Back in their CES 2023 keynote, AMD announced specs for two and a half chips, along with an undetailed February launch date. With today’s announcement, AMD is finally filling in the rest of the details, while also confirming that only part of the product stack will make it to that February launch date.
(Image courtesy of Tom’s Hardware)
As previously reported, the Ryzen 9 7950X3D and Ryzen 9 7900X3D will both launch on February 28. The 16-core 7950X3D will hit the streets with a price tag of $699, while the 12-core 7900X3D will be introduced at $599. At current retail prices, that’s about a $100-$150 premium over the chips’ regular counterparts, with the 7950X selling for around $583 and the 7900X selling for around $444. Prices for AMD’s best AM5 chips have come down quite a bit since their 2022 launch, so the new X3D SKUs are coming in at similar launch prices to their non-V-Cache counterparts. That is, while $699 would get you a 16-core 7950X in September, in February it will get you the same chip with an additional 64MB of L3 cache.
Other than the part numbers, at this point the only detail we don’t have on the 7950X3D and 7900X3D are the clock speeds for the V-Cache equipped CCDs. The turbo clock speeds quoted by AMD are for the vanilla CCD, so it is not clear how much clock speeds have been reduced for the V-Cache CCD. But taking a hint of AMD’s only unique X3D CCD part, the 7800X3D, we see that this part has a maximum clock speed of just 5.0 GHz. So we expect something similar for V-Cache CCDs on Ryzen 9 parts.
Speaking of the Ryzen 7 7800X3D, we finally have the full specs on AMD’s simplest X3D part. Back in January, AMD hadn’t locked down base clock speeds on this part, but as of today, we finally have the answer: 4.2GHz. The chip will, in turn, be capable of turbocharging up to 5.0 GHz, as previously reported.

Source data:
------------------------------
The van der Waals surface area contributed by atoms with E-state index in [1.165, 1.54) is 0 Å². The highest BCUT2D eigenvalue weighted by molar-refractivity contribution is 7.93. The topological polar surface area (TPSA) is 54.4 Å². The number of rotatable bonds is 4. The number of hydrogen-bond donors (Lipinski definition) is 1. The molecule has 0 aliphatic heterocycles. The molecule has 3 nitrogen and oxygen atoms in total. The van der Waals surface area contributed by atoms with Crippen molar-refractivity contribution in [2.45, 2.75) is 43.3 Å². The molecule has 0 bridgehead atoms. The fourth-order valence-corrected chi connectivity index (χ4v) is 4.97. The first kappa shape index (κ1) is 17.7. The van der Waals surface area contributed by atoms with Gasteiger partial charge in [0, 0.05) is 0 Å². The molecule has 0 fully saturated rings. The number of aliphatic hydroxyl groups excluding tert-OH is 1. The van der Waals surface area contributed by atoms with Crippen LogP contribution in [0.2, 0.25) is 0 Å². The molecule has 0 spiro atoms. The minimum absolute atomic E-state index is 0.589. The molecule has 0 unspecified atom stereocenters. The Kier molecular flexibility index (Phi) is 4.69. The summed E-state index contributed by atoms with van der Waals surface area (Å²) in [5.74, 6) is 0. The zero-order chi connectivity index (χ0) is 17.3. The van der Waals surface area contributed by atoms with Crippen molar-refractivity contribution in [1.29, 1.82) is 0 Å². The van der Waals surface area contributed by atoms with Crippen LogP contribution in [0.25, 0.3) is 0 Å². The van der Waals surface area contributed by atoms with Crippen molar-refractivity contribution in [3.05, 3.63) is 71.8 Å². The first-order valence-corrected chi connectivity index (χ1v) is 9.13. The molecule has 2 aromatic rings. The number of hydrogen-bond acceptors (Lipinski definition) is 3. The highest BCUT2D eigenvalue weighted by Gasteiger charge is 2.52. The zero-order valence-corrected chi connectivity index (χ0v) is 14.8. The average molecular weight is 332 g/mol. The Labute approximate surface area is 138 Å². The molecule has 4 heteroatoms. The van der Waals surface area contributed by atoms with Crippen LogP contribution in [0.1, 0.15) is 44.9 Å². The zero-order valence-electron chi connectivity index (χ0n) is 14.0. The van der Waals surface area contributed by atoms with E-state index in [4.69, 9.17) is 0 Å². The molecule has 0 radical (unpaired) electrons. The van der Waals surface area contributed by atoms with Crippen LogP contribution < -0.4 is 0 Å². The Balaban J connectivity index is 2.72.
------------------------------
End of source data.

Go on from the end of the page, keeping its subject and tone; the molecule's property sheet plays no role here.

The cheapest of the Z3D parts, with a price tag of $449, the 7800X3D will also lag the pack, with the chip not launching until April 6. AMD didn’t explain the discrepancy in launch dates, but it’s reasonable to assume that AMD is prioritizing assembly and shipping of their more expensive Ryzen 9 SKUs. Either way, at current selling prices, the 7800X3D will command a $150 premium over the $299 7700X, making it 50% more expensive, assuming those selling prices hold through April. That happens to be the same price as the 5800X3D launched, so AMD technically holds the line here, but it underlines how the price cuts on the rest of the Ryzen 7000 line have made the standard chips very competitive on a price/performance basis. .
In any case, we’ll have more on AMD’s first V-Cache-equipped Zen 4 chips later this month. Besides looking in depth at the performance improvements brought by the larger L3 cache, the other major performance factor will be the Windows thread scheduler. As this is AMD’s first asymmetric Ryzen processor, it will be up to Windows and AMD’s chipset driver to determine which CCD to place the threads on for the 7950X3D/7900X3D. This month’s launch will therefore require AMD’s hardware and software offerings to be in sync for the company to make a good first impression.